Medical Examiner

The Problem With San Francisco’s Proposal to Ban Vaping

We shouldn’t let our panic over teen Juuling overshadow e-cigarettes’ potential as a harm reduction tool.

A bearded man vaping.
Photo illustration by Slate. Photo by Getty Images Plus.

San Francisco is on a bit of a banning spree. Last year, it was electric scooters. Now, the city is considering a bill to get rid of cashless stores and legislation that could effectively ban vaping. That last bit of proposed legislation hinges on the idea that we don’t yet know enough about e-cigarettes to allow them. It’s not an outright ban; it’s a proposed ban of vapes that have not undergone review by the Food and Drug Administration. But at the moment, that’s all of them.

The vaping ban is meant to “protect youth from e-cigarettes,” according to a press release put out by City Attorney Dennis Herrera, who is proposing it along with Supervisor Shamann Walton. It’s of a piece with the recent outcry over the “epidemic” of teen vaping, as outgoing FDA Commissioner Scott Gottlieb has described it (he led his agency in restricting the sale of vaping cartridges in flavors like mango and sour gummy). Worry over e-cigs has been building since research last year showed a rise in teen vaping. Juul, the only brand named in the San Francisco press release, is a bit of a phenomenon with teens: The product’s early ads featured young people, and its Urban Dictionary definition notes that the device is “commonly mistaken for a USB stick,” making it easy to conceal at school.

Cutting down on teen vaping is a fine goal. Like all tobacco products, e-cigarettes cannot be sold to those under 18 years of age (though some states have upped that to 21). But calls like this one show how moral panic over teen e-cigarette use tends to obscure e-cigarettes’ potential as an essential harm reduction tool and a safer alternative to cigarettes, a known cancer causing agent.

The lawmakers behind the San Francisco proposal say they just want the FDA to move faster on evaluating e-cigarettes’ role in public health. It’s true that the FDA has not vetted e-cigarette products—but it has a plan to do so by 2022 (a deadline it pushed back for good reason, as Jacob Grier has argued in Slate). Requiring vaping to be regulated right now or else also stands in contrast to the comparatively lax requirements for cigarettes: As Herrera pointed out to me in an email, “there is no legal requirement for the FDA to conduct that type of review for traditional cigarettes, which were on the market before that law went into effect.”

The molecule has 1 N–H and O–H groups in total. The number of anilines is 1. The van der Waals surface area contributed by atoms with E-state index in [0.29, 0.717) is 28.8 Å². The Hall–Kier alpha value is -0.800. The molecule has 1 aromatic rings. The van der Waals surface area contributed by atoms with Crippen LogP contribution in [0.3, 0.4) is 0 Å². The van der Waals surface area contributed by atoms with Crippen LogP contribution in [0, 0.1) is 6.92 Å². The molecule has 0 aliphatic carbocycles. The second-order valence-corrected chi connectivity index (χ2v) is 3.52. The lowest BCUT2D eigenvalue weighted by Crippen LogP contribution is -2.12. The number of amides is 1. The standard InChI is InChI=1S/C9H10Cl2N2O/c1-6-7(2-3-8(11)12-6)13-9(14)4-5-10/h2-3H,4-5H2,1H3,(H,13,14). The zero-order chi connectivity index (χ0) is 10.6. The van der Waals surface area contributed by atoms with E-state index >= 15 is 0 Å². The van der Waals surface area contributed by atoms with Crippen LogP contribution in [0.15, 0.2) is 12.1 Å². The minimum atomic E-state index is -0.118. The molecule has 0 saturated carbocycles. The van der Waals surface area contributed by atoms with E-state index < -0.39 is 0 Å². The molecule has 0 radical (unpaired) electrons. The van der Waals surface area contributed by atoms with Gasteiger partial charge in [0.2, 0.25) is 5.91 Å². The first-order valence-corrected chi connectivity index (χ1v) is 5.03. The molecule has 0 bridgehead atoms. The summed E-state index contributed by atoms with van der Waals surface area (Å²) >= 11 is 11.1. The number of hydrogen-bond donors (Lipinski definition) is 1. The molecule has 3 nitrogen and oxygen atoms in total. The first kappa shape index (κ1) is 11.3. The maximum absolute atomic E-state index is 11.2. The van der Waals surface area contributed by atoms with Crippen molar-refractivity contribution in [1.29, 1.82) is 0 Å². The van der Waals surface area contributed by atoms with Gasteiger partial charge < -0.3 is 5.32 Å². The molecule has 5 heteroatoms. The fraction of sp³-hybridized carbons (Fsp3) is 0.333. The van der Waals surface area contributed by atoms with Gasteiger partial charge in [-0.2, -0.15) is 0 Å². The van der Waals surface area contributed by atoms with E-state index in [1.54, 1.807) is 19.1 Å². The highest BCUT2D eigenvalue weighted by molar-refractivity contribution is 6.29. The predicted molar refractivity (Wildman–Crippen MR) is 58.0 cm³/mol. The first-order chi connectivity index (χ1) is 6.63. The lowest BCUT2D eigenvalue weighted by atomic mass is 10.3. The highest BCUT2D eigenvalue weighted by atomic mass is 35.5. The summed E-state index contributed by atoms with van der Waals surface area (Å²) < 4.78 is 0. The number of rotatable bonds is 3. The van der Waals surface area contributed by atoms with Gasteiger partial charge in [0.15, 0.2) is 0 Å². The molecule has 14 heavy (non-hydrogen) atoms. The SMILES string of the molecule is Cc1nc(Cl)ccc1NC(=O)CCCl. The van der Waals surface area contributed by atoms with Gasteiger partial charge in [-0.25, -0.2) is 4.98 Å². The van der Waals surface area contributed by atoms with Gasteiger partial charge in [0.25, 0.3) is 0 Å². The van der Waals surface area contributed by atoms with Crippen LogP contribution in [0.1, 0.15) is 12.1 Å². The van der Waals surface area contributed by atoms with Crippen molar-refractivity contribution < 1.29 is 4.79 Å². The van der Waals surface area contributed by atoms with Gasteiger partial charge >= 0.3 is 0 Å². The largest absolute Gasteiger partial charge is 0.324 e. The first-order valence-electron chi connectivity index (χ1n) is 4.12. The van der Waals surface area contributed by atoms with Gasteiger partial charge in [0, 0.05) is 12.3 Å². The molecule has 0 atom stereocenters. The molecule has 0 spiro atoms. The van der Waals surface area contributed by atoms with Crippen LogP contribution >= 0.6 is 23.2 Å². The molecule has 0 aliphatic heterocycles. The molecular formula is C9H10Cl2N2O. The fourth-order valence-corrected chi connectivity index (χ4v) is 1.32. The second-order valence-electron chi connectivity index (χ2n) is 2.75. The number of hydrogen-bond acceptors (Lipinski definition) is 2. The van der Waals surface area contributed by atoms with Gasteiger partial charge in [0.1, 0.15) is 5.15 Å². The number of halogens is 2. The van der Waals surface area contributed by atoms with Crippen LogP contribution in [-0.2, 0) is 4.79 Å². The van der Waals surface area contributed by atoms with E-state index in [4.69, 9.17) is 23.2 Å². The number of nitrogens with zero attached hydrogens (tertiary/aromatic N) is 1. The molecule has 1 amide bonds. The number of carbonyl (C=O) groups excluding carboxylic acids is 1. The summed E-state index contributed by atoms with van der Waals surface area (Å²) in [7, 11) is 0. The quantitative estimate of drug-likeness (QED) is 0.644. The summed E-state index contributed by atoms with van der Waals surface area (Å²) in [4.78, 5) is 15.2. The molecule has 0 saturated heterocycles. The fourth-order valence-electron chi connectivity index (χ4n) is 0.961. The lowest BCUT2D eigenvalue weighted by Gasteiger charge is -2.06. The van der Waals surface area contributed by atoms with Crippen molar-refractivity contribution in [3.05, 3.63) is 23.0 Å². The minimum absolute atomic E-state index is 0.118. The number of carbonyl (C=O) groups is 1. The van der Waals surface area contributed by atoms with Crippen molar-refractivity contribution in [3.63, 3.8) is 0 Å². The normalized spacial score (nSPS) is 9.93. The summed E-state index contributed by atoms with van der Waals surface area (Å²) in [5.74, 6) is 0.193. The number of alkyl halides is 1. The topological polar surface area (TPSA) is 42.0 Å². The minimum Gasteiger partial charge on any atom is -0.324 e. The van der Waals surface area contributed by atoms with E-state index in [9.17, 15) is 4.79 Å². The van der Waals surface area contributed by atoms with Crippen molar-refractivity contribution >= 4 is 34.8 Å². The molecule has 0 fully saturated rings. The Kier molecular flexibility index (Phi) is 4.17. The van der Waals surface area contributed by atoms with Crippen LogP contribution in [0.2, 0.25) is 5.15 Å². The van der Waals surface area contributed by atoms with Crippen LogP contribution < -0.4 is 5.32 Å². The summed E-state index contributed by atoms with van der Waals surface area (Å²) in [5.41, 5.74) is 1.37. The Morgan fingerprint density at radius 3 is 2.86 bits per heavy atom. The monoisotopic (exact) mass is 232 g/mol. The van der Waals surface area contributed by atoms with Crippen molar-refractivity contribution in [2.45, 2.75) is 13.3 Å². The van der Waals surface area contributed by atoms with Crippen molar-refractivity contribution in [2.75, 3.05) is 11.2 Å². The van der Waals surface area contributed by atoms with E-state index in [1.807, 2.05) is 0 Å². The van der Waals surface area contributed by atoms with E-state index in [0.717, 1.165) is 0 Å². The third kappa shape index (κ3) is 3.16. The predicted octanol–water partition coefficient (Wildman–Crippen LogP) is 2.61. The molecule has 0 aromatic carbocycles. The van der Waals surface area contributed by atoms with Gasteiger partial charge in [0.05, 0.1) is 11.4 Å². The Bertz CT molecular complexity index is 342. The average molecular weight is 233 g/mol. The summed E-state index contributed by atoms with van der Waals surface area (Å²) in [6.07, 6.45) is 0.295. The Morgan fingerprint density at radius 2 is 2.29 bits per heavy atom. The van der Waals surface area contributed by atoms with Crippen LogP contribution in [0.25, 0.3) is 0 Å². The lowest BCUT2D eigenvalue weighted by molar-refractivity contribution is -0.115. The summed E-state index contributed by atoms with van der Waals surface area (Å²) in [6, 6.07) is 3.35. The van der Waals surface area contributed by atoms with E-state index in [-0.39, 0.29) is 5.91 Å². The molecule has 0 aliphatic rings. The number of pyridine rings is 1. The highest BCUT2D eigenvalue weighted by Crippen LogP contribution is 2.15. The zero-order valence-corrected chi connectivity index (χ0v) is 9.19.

In the meantime, the U.S. Department of Health and Human Services has already issued a nearly-300-page surgeon general report on vaping. After reading it, physician Jeremy Samuel Faust concluded that “e-cigarettes are nowhere near as harmful for most people as traditional cigarettes or chewing tobacco—both of which clearly cause cancer and a host of other long-term serious medical problems,” as he wrote in Slate. And even with the recent rise in teen vaping, it’s worth noting that use of tobacco products among teens is about where it was in 2011, according to the Centers for Disease Control and Prevention (it did dip and then rise again in that window). But the net situation has improved, because consumption has swayed toward a less harmful version of the product.

The problem with the proposed ban is that it wouldn’t just keep vapes away from teens; it would also keep them from an essential audience: adult smokers. “Smoking is uniquely deadly, and the evidence we have so far suggests electronic cigarettes (e-cigarettes) with nicotine may help you quit,” a 2018 report in the BMJ argued. The surgeon general’s 2016 report says that the evidence showing that vapes work as an overall nicotine cessation tool is “extremely weak,” though the science is still evolving. Either way, we know that using a Juul is less harmful than smoking a cigarette. Being an alternative to adult smoking is incidentally Juul’s current purported goal, and where its advertising dollars seemed to be aimed.

In the end, the proposal raises the question: Why not just add old-fashioned cancer-causing cigarettes to the list of things not allowed in San Francisco, too? I think this reveals the concept’s flaws. There are social reasons not to go the whole mile on tobacco: It’s not a zeitgeisty issue, and even though cigarettes do still affect teens, they don’t hold the same youthful connotations as Juuls. But a ban on cigarettes would also look obviously paternalistic and kind of ridiculous, standing out as a clear way to unfairly control people living with addiction, rather than offering them help and resources and the right to manage vices as they wish. A vaping ban would do the same thing; it’s just slyer about it.